The current study showed that the three cancers most frequently treated with IMRT in 2011 were head and neck, prostate, and central nervous system cancers, but in 2018, these were breast, lung, and prostate cancers (Table 1). Among these, the use of IMRT for breast cancer showed the most remarkable increase. In Korea, the use of IMRT to treat breast cancer is steadily increasing to spare organs at risk, particularly the heart, in patients with left breast cancer and for hypofractionated whole-breast irradiation since 2015. According to the UK IMRT survey report in 2008, there is considerable variety in the definition of IMRT for breast cancer, with some studies using an inverse-planned technique with multiple gantry angles and others using so-called simple IMRT, consisting of a forward-planned field-within-field technique. This report showed that for breast cancer, forward-planned IMRT is prominently used instead of inverse-planned IMRT (5,517 vs. 56 patients) [8]. Despite the demonstrated benefit of modulating the intensity of the treatment field, there remains uncertainty regarding when the less expensive simple IMRT or 3D-CRT may be adequate and when the more resource-intensive, inverse-planned, high-cost IMRT is needed. In its ‘Choosing Wisely’ campaign, the American Society for Radiation Oncology (ASTRO) recommended that IMRT should not be routinely used to deliver whole-breast radiation as part of breast conservation therapy. Although IMRT may be beneficial in selected cases involving unusual anatomy, no studies have yet demonstrated that its routine use provides a significant clinical advantage [9]. According to the 2018 ASTRO evidence-based guideline for the whole breast radiation therapy, three-dimensional conformal treatment planning (3D-CRT) with a ‘field-in-field’ technique is strongly recommended as the initial treatment planning approach with 100% consensus, However, the guideline comments nothing about the role of IMRT [10].
IMRT utilization is increasing worldwide; however, there is a difference in the use of IMRT across individual treatment centers and by country [8,11]. Shumway et al. [11] reported a 4-fold variation in IMRT use among centers across the State of Michigan ranging from 23% in the lowest-use center to 96% in the highest-use center in 2012. The utilization rate of IMRT in radiation therapy in Japan was 15% in 2017, while it was 23% in Korea in 2016 [2,12]. In Japan, IMRT is only reimbursed by the national health insurance system when the following personnel are present: (1) two full-time radiation oncologists and a radiotherapy technician, each with more than 5 years of radiotherapy experience; and (2) an individual responsible solely for precision control of the radiotherapy devices, irradiation plan verification, and assistance with the irradiation plan (e.g., a radiotherapy or other technician) [13]. According to the Japanese Society for Radiation Oncology database report of 2018, IMRT was mostly used to treat prostate, head and neck, and central nerve system tumors in Japan [14]. On the other hand, in Korea, IMRT was most commonly used to treat breast, lung, and prostate cancers in 2018.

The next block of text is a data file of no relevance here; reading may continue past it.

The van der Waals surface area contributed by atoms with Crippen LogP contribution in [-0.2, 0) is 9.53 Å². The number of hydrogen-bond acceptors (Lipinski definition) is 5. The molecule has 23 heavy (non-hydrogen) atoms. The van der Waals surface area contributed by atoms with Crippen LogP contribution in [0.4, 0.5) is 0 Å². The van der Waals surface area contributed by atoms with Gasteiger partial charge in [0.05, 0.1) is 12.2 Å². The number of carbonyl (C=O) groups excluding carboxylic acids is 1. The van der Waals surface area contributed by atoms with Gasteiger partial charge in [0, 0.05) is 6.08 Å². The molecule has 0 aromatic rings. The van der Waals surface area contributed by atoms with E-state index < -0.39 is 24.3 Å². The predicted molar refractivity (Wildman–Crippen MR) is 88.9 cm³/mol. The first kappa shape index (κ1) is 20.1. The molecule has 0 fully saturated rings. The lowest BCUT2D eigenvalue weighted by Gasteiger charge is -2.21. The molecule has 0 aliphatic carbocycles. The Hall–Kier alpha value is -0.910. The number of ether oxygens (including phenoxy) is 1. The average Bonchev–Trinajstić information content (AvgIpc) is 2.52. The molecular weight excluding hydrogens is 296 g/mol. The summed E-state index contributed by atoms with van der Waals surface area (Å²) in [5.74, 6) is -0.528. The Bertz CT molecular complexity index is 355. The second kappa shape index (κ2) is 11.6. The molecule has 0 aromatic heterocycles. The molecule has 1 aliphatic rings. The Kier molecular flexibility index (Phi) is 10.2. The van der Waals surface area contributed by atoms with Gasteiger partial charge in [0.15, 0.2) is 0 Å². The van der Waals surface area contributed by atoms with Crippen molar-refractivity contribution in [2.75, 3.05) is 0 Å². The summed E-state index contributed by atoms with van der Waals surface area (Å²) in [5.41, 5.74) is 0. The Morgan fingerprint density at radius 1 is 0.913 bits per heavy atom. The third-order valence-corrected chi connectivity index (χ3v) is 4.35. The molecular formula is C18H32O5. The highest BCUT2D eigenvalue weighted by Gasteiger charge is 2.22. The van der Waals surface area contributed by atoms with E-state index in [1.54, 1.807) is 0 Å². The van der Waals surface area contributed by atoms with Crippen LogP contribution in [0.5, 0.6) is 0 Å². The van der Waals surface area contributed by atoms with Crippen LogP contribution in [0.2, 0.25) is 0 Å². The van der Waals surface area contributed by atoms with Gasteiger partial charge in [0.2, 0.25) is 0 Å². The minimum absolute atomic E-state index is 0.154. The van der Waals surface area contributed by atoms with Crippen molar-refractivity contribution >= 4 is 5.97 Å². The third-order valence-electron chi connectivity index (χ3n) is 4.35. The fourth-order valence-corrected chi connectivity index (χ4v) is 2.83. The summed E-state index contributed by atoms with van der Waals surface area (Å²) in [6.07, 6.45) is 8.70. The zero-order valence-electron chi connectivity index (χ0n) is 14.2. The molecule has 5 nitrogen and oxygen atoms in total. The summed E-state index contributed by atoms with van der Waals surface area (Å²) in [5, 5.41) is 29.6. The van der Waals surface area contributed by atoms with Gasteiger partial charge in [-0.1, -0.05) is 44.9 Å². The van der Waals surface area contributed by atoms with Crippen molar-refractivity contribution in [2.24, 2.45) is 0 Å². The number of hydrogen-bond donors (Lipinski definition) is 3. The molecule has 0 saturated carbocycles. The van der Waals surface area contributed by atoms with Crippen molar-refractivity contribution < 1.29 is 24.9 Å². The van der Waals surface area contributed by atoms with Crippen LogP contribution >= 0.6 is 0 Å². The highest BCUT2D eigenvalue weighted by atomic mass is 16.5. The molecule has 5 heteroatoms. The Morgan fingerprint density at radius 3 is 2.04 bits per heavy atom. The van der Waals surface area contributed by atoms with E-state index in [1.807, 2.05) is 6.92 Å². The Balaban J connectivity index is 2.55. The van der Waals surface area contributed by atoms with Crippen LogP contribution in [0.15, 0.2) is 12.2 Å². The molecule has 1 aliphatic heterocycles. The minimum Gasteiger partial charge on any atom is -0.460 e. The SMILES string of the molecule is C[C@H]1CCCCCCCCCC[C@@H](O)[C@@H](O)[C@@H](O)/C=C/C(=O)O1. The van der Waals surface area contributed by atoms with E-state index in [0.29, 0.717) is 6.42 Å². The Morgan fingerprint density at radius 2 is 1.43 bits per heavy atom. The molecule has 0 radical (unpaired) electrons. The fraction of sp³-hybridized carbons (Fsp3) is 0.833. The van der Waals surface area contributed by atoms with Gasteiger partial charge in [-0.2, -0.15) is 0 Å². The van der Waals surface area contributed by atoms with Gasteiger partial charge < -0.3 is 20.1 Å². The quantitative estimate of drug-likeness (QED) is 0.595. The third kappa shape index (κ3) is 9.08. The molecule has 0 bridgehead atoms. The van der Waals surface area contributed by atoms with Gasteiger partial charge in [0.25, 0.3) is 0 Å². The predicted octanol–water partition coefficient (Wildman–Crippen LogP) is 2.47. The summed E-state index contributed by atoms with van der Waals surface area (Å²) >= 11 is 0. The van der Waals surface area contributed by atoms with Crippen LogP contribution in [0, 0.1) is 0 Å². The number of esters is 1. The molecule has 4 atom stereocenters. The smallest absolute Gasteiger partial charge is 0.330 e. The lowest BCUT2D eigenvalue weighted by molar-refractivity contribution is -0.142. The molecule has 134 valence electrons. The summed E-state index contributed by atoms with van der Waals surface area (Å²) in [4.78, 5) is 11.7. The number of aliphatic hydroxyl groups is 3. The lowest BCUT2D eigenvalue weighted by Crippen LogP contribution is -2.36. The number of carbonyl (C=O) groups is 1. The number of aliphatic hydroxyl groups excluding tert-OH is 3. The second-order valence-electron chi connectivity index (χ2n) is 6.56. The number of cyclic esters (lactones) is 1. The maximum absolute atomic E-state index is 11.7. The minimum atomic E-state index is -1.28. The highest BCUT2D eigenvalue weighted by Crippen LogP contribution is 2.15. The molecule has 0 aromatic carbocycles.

With regard to IMRT in 2018, 70% of new patients (24,248/34,759) were treated in metropolitan areas. The main reason for the need for medical travel to metropolitan areas among patients receiving radiotherapy was the concentration of facilities in the capital area and Korea’s advanced public transport system, including the high-speed railway line [15].
Our study has several limitations. The current study only included data of the insured patients for primary treatment planning for IMRT, excluding data of secondary planning for boost treatment, and the number of uninsured or foreign patients could not be recorded. Therefore, the actual number of patients who received IMRT is expected to be higher than the reported number. Despite these limitations, we think that this study provides the latest trends in the use of IMRT for specific cancer sites. In conclusion, the use of IMRT has been steadily increasing to treat cancer since 2011 and shows a metropolitan area concentration. Currently, IMRT is most commonly used to treat breast, lung, and prostate cancers.
In summary, it is necessary to redefine the clinical application of IMRT on the basis of prospective clinical studies that can prove clinical benefits of IMRT over 3D-CRT in the treatment of cancer patients. In addition, reviewing the cost-benefits will help to establish the basis for the clinical application of IMRT.

Notes

Conflict of Interest

No potential conflict of interest relevant to this article was reported.

Acknowledgments

We are grateful to the Health and Insurance Review and Assessment Service for providing valuable information.

Fig. 1.
Use of intensity-modulated radiation therapy (IMRT) showed a remarkable increase from 2016 since the National Health Insurance expanded reimbursement for IMRT to include all solid tumors in 2015.
roj-2019-00577f1.jpg
Table 1.
Number of patients who received primary treatment planning for IMRT by cancer site from 2011 to 2018
2011 2012 2013 2014 2015 2016 2017 2018
Breast 45 87 96 69 400 1,362 2,526 6,674
Lung 124 258 197 244 722 2,414 3,297 4,688
Prostate 414 1,378 1,539 1,519 1,649 2,228 2,653 3,236
Gastro-intestine 89 84 72 72 206 1,701 2,201 2,716
Hepatobiliary and pancreas 60 112 95 77 391 1,330 1,620 2,054
Head and neck 668 2,181 2,343 2,414 2,423 2,348 2,259 2,001
Cervix 42 81 80 82 239 721 852 1,145
Central nervous system 134 448 582 707 719 828 912 1,103
Others 297 787 871 1,055 2,085 6,224 7,573 11,142
Total 1,873 5,416 5,875 6,239 8,834 19,156 23,893 34,759

IMRT, intensity-modulated radiation therapy.

Table 2.
Number of IMRT patients administered per radiation facility and machine per year according to area in 2018
Area Number of IMRT patients Number of radiation facilities Number of IMRT patients per facility Radiation treatment machines Number of IMRT patients per machine
Seoul 16,903 26 650.1 84 201.2
Gyeonggi, Incheon 7,345 21 349.8 41 179.1
Gyeongnam, Busan, Ulsan 3,079 12 256.6 26 118.4
Gyeongbuk, Daegu 2,132 11 193.8 18 118.4
Chungnam, Daejeon 1,661 8 207.6 13 127.8
Jeonnam, Gwangju 1,319 3 439.7 8 164.9
Gangwon 843 4 210.8 6 140.5
Chungbuk 688 1 688.0 2 344.0
Jeonbuk 604 3 201.3 5 120.8
Jeju 185 2 92.5 2 92.5
Total number 34,759 91 - 205 -

IMRT, intensity-modulated radiation therapy.